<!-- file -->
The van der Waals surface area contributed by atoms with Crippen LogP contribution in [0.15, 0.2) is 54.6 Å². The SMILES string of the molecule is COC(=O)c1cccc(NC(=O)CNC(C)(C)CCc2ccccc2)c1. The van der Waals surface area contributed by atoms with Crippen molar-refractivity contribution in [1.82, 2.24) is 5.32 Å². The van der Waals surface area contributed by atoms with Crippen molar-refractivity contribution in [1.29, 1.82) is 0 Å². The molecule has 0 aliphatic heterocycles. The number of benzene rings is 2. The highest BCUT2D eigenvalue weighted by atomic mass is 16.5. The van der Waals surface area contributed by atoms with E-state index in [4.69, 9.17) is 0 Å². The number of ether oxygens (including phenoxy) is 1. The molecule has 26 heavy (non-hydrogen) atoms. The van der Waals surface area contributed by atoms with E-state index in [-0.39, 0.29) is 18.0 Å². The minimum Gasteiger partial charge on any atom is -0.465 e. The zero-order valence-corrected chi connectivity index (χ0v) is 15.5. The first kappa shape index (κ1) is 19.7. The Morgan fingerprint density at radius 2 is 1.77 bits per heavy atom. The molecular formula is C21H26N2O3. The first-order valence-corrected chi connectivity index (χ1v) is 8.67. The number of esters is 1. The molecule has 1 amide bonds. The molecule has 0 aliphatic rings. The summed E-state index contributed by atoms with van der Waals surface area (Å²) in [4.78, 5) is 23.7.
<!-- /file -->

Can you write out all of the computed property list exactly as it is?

The van der Waals surface area contributed by atoms with Crippen LogP contribution in [0.15, 0.2) is 54.6 Å². The SMILES string of the molecule is COC(=O)c1cccc(NC(=O)CNC(C)(C)CCc2ccccc2)c1. The van der Waals surface area contributed by atoms with Crippen molar-refractivity contribution in [1.82, 2.24) is 5.32 Å². The van der Waals surface area contributed by atoms with Crippen molar-refractivity contribution in [1.29, 1.82) is 0 Å². The molecule has 0 aliphatic heterocycles. The number of benzene rings is 2. The highest BCUT2D eigenvalue weighted by atomic mass is 16.5. The van der Waals surface area contributed by atoms with E-state index in [4.69, 9.17) is 0 Å². The number of ether oxygens (including phenoxy) is 1. The molecule has 26 heavy (non-hydrogen) atoms. The van der Waals surface area contributed by atoms with E-state index in [-0.39, 0.29) is 18.0 Å². The minimum Gasteiger partial charge on any atom is -0.465 e. The zero-order valence-corrected chi connectivity index (χ0v) is 15.5. The first kappa shape index (κ1) is 19.7. The Morgan fingerprint density at radius 2 is 1.77 bits per heavy atom. The molecular formula is C21H26N2O3. The first-order valence-corrected chi connectivity index (χ1v) is 8.67. The number of esters is 1. The molecule has 1 amide bonds. The molecule has 0 aliphatic rings. The summed E-state index contributed by atoms with van der Waals surface area (Å²) in [4.78, 5) is 23.7.